Birmingham & Black Country

Meriden Gypsy protest camp decision due

Meriden protest camp
Image caption Villagers set up camp to monitor the travellers and protest against the site in April 2010

Councillors are due to decide whether to evict residents who set up their own camp in protest at an unauthorised Gypsy site in the West Midlands.

An unauthorised Gypsy camp was set up in Meriden on 30 April 2010.

Villagers then set up their own encampment in Eaves Green Lane, Meriden, in protest at the Gypsy site.

Solihull Borough Council is due to decide later whether to order the removal of the Residents Against Inappropriate Development (RAID) camp.

RAID members have been taking it in turns to hold a continuous 24-hour vigil at the camp since they set it up.

'Wasting taxpayers' money'

RAID spokesman David McGrath said: "The council should give us more time to finish our campaign."

The meeting at 16:30 GMT will decide whether to force protesters to leave.

The council has said it takes issue with the structure of the protest camp.

Image caption The travellers lost their appeal to stay last year but caravans remain on the field off Eaves Green Lane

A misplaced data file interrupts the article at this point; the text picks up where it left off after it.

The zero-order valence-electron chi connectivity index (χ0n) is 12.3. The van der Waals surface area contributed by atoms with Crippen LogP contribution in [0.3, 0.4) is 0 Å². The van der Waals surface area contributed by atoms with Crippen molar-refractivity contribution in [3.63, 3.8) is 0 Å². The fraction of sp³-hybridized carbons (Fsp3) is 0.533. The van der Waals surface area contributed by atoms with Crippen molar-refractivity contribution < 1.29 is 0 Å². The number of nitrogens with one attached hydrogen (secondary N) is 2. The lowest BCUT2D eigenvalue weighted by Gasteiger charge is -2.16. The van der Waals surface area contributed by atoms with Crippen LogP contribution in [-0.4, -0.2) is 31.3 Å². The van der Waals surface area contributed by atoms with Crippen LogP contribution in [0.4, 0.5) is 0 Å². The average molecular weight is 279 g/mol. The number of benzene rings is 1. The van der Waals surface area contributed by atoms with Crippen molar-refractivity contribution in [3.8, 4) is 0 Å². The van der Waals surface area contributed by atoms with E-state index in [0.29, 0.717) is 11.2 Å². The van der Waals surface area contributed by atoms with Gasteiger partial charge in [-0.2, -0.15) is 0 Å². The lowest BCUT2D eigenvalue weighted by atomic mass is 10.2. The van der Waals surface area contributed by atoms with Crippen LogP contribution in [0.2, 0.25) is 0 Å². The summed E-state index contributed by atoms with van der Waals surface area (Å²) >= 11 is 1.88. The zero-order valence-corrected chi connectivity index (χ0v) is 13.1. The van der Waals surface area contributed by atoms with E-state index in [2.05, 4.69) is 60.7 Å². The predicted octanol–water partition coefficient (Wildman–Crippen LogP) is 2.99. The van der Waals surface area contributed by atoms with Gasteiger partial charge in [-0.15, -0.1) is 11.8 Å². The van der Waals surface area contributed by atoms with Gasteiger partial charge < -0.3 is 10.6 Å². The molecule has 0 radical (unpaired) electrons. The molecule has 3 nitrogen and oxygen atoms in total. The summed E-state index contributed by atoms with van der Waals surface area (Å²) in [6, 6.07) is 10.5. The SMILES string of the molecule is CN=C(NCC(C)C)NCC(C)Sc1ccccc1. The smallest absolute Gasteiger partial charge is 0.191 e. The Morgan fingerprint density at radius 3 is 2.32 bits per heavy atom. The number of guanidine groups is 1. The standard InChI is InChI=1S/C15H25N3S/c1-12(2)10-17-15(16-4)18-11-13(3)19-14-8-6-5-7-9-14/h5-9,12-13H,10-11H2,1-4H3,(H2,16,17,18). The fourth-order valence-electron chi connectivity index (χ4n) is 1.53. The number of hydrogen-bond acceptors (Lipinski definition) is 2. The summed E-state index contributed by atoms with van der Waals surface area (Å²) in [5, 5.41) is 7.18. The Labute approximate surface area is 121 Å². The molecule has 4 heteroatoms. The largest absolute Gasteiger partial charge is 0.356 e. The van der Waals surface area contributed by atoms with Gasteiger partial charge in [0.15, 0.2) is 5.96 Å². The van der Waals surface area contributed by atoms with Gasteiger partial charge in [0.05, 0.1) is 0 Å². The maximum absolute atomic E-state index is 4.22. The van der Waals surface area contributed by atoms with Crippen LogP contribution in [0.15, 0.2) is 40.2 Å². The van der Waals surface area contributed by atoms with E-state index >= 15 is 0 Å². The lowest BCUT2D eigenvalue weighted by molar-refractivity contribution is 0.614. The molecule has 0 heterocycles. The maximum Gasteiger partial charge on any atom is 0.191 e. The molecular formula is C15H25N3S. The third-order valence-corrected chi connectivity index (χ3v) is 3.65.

Mr McGrath said: "The council should not waste taxpayers' money taking enforcement action against us.

"This is about residents standing up for themselves and saying 'we will not be moved' - this type of abuse happens all around the country but in Meriden we are drawing a line in the sand.

"We won't break the law because there is no law against us sitting on our own grass verges to continue our protest."

Joseph Jones from the Gypsy Council said: "I don't know many councils that would have allowed them to stay there. If it was to say they're allowed to stay, we'd have to ask why."

Enforcement demands

Villagers set up the camp in the gateway to a builder's yard in 2010 to monitor the travellers and protest against their site.

Travellers on a nearby plot lost an appeal to stay on the greenbelt land in October last year.

They had applied for retrospective permission to build eight permanent pitches for their caravans, but the council refused planning permission, and the appeal upheld the council's decision.

Mr McGrath said: "We will only leave [our protest camp] when we see enforcement against the illegal site."

More on this story

Related Internet links

The BBC is not responsible for the content of external Internet sites